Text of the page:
A lot of people ask me why I have worked on this film for over 25 years and how come I never quit.
Once I got to know Kay Boyle (in the 1980’s) I realized that here was a remarkable person and I hadn’t met all that many, still haven’t. Kay witnessed and wrote about almost every major event of the 20th Century and lived the life not just of a writer or artist, but also the life of a woman with a family.
She lived the wild life in Paris in the 20’s that so many of us read and dreamed about, and she was an outsider there. She got there later than most, but she stayed longer. She pushed herself and got a lot of writing done. She met the love of her life, and lost him to death within a year, and yet she moved forward. She was touted as the next Hemingway, but fame never happened.
There were setbacks in her life, and in her career, but she always maintained a steady approach forward.
Many times in her life she was challenged by events, threatened by the government and instead of backing down, she chose to fight. She was accused of being a Communist and instead of backing down and going quietly, she fought the government until she (and her husband) were finally exonerated.
When two FBI agents came to her home and tried to take her passport away she threw them out of her house.
Whenever she was faced with an issue that she didn’t agree with, instead of walking away she protested and spoke out. Kay stood her ground and passionately fought for what she believed in. Was she an idealist? Perhaps.
Was she ever wrong? Yes. And she admitted it.
Kay was always willing to help others. At the time of her death even though she had this amazing body of work, and had lived a life many of us can only dream about, she had very little money. That never stopped her from making donations and continuing to help others she felt needed it more.
Kay is an amazing role model, not just for women or artists, but for all of us. She is an example of how to live a full life and have a profound effect on the lives of others without losing your integrity. I don’t want to see this legacy lost.
I am sick and tired of seeing pop stars and athletes touted as role models when most of them have done nothing to help others unless you count appearing on televised benefits.
We live in tough times and one of the things that Kay Boyle taught me was never be afraid to speak your mind. Her son Ian said, “Even if she was frightened, she spoke out anyway.” She stood up for what she believed was correct, no matter the consequence. I think we need more people like Kay who are willing to stand up and speak out to help those who can’t speak for themselves.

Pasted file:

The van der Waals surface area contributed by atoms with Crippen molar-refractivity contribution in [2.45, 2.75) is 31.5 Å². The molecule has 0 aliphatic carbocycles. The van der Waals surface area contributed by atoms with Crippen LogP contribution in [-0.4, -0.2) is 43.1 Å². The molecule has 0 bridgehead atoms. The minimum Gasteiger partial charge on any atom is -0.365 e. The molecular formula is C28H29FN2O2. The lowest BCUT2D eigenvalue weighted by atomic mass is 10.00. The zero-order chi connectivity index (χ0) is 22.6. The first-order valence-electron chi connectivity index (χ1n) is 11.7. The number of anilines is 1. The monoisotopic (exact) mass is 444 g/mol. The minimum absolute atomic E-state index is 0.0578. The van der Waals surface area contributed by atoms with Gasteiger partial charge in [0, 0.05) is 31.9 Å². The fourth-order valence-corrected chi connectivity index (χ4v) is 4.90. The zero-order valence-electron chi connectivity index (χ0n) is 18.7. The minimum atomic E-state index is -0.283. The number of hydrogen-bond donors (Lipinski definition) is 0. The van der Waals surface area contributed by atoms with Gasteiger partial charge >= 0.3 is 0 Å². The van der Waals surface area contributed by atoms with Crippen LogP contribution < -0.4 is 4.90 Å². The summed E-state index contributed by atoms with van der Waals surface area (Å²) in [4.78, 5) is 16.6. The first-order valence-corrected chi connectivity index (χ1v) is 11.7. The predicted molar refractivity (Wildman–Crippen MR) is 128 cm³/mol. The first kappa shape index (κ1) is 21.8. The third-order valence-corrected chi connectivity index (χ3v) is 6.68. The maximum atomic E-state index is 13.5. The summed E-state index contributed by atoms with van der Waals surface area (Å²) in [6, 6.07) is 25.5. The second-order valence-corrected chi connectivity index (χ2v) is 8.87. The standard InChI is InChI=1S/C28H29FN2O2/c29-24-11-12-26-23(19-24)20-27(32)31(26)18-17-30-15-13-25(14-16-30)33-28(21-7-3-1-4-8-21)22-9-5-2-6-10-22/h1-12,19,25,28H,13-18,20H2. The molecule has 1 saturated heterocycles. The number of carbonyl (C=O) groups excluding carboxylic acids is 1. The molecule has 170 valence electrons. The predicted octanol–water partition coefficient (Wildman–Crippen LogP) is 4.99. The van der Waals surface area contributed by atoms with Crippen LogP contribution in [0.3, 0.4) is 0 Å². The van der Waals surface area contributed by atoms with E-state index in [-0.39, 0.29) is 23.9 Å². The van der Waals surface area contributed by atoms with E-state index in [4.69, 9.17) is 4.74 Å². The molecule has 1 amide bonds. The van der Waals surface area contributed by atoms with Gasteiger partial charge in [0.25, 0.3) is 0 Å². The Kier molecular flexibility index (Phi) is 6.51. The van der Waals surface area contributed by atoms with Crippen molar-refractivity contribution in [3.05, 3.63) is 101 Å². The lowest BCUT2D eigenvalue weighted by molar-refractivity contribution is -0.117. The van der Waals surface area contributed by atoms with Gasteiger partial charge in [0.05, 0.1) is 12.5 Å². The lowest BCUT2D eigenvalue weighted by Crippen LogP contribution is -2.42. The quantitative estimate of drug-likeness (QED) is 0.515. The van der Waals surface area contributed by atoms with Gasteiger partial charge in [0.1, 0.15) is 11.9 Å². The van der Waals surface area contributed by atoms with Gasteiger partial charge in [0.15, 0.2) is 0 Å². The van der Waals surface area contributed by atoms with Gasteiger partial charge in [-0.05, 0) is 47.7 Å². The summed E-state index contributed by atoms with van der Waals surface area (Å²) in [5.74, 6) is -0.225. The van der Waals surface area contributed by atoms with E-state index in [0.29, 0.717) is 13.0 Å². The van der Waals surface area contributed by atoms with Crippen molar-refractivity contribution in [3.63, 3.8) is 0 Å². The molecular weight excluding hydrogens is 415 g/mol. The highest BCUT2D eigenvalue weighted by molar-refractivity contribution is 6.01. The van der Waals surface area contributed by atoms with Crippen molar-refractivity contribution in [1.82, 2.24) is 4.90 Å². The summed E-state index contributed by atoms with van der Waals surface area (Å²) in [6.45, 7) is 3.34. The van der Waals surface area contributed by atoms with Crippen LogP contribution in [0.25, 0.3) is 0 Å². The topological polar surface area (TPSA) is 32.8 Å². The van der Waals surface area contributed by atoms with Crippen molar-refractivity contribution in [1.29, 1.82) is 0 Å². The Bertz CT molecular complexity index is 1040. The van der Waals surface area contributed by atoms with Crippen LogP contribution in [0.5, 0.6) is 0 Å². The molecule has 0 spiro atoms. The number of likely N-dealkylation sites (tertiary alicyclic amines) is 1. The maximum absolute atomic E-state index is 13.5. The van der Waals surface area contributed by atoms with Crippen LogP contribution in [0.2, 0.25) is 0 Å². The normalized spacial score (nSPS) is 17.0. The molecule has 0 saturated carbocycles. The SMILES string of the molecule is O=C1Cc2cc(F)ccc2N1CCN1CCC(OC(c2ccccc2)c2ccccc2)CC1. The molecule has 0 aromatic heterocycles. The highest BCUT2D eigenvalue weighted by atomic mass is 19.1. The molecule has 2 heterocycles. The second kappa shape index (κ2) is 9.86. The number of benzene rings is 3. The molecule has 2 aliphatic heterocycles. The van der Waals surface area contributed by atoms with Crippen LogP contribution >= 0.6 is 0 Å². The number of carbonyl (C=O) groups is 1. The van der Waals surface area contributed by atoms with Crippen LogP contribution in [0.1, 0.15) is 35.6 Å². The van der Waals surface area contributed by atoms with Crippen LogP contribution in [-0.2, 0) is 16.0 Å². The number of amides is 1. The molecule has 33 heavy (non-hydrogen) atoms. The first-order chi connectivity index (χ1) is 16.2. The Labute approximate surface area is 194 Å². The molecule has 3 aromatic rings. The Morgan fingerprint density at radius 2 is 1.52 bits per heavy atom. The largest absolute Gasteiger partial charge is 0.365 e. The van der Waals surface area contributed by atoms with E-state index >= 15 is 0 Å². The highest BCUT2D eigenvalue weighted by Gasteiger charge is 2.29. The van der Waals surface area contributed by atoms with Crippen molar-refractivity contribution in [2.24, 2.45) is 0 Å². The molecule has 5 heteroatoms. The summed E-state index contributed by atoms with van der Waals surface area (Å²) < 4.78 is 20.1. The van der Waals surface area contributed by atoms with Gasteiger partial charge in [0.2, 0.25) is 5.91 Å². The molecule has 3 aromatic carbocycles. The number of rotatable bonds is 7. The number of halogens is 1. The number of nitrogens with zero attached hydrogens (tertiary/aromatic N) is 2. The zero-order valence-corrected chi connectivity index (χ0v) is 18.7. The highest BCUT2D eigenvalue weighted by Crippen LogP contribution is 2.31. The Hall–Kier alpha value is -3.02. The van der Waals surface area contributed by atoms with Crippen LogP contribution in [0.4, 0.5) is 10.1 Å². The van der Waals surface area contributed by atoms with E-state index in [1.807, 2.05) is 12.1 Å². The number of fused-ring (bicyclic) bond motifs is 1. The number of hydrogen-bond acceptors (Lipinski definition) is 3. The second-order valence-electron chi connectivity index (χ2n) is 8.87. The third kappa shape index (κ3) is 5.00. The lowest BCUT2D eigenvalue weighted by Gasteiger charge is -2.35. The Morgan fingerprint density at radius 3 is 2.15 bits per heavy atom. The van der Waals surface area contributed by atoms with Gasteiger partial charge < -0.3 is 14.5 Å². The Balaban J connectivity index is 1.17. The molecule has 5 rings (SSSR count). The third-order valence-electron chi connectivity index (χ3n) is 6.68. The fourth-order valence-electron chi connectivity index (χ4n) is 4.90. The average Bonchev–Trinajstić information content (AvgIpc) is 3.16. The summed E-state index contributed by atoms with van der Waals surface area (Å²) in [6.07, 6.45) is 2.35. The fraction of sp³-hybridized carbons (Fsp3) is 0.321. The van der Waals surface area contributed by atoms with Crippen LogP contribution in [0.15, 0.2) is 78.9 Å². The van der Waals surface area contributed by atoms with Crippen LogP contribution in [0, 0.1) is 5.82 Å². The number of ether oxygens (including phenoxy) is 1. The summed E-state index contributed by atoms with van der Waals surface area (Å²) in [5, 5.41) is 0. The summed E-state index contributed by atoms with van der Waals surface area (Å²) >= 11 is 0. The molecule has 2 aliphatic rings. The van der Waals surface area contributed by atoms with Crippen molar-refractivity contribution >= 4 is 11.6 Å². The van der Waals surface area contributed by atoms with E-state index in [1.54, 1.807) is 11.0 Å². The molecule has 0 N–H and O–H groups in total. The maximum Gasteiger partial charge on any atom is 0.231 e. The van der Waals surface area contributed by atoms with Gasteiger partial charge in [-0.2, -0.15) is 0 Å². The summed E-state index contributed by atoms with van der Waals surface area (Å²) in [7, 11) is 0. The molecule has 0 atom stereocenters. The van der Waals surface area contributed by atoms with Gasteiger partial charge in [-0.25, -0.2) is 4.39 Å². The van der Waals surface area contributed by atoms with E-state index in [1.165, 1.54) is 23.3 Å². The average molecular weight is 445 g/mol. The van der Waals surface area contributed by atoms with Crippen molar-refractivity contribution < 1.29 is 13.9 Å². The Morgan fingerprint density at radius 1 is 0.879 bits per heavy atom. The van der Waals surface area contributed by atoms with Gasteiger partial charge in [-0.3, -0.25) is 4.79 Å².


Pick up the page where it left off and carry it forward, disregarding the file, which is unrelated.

Was she perfect? Absolutely not! Did she give it her all? Absolutely!
Is Kay someone who should not be forgotten? Fuck yeah!
There were many times I probably should have walked away from this movie, but I can’t. I have so much invested in this film, both financially and emotionally. I keep seeing Kay in my mind, she was a fighter, and an artist.
The writer Sherwood Anderson once said that at night when he tried to sleep all of these people stood around his bed saying, “Write my story. Write my story.” He literally dreamed about them and that’s why he wrote.
Well for 25+ years Kay has been saying to me, “Tell my story.”
And I am.
And thank you to all of my friends and colleagues who have gotten me this far, I appreciate it more than I can say.
Please make a Tax Deductible Contribution if you can. I understand money is tight, it’s tight for all of us, but even a $5 contribution helps. And if you can’t afford that, then please pass my URL along to your friends and followers and ask them to check out my site, ask them to help.
For more information about Kay click on the Kay Boyle Film tab at the top of the page and check out the different pages.
Please help me complete my film by making a Tax Deductible Donation thru the Athenaeum Films Project @ The Fredericksburg Athenaeum. The Fredericksburg Athenaeum, a 501c(3) non-profit organization is a production partner on the film so all donations are Tax Deductible.